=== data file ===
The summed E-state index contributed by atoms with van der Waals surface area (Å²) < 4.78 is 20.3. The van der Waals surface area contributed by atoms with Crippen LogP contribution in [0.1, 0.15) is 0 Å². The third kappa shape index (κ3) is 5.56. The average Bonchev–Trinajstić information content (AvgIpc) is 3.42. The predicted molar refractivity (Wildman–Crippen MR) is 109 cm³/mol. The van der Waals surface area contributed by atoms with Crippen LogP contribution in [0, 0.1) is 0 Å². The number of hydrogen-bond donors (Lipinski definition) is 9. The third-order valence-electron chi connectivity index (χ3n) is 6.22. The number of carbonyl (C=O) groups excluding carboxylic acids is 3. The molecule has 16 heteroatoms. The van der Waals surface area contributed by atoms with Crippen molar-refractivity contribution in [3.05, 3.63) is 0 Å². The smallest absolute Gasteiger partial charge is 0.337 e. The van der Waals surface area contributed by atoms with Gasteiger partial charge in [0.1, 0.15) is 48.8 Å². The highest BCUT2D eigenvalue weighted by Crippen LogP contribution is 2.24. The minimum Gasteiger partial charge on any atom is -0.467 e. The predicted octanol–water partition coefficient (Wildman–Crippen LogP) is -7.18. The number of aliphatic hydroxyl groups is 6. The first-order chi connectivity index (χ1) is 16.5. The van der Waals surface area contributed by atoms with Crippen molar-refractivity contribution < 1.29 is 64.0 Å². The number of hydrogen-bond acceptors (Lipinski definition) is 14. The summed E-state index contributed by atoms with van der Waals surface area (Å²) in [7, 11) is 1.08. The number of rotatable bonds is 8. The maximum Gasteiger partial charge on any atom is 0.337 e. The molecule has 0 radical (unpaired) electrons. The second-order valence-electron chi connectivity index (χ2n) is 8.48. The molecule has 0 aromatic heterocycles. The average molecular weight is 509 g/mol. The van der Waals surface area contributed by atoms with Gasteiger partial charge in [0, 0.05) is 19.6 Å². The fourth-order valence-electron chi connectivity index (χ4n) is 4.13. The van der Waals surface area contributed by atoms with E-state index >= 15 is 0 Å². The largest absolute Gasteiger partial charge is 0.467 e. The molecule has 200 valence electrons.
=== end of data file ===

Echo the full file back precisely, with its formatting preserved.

The summed E-state index contributed by atoms with van der Waals surface area (Å²) < 4.78 is 20.3. The van der Waals surface area contributed by atoms with Crippen LogP contribution in [0.1, 0.15) is 0 Å². The third kappa shape index (κ3) is 5.56. The average Bonchev–Trinajstić information content (AvgIpc) is 3.42. The predicted molar refractivity (Wildman–Crippen MR) is 109 cm³/mol. The van der Waals surface area contributed by atoms with Crippen LogP contribution in [0, 0.1) is 0 Å². The number of hydrogen-bond donors (Lipinski definition) is 9. The third-order valence-electron chi connectivity index (χ3n) is 6.22. The number of carbonyl (C=O) groups excluding carboxylic acids is 3. The molecule has 16 heteroatoms. The van der Waals surface area contributed by atoms with Crippen molar-refractivity contribution in [3.05, 3.63) is 0 Å². The smallest absolute Gasteiger partial charge is 0.337 e. The van der Waals surface area contributed by atoms with Gasteiger partial charge in [0.1, 0.15) is 48.8 Å². The highest BCUT2D eigenvalue weighted by Crippen LogP contribution is 2.24. The minimum Gasteiger partial charge on any atom is -0.467 e. The predicted octanol–water partition coefficient (Wildman–Crippen LogP) is -7.18. The number of aliphatic hydroxyl groups is 6. The first-order chi connectivity index (χ1) is 16.5. The van der Waals surface area contributed by atoms with Crippen molar-refractivity contribution < 1.29 is 64.0 Å². The number of hydrogen-bond acceptors (Lipinski definition) is 14. The summed E-state index contributed by atoms with van der Waals surface area (Å²) in [7, 11) is 1.08. The number of rotatable bonds is 8. The maximum Gasteiger partial charge on any atom is 0.337 e. The molecule has 0 radical (unpaired) electrons. The second-order valence-electron chi connectivity index (χ2n) is 8.48. The molecule has 0 aromatic heterocycles. The average molecular weight is 509 g/mol. The van der Waals surface area contributed by atoms with Gasteiger partial charge in [0, 0.05) is 19.6 Å². The fourth-order valence-electron chi connectivity index (χ4n) is 4.13. The van der Waals surface area contributed by atoms with E-state index >= 15 is 0 Å². The largest absolute Gasteiger partial charge is 0.467 e. The molecule has 200 valence electrons.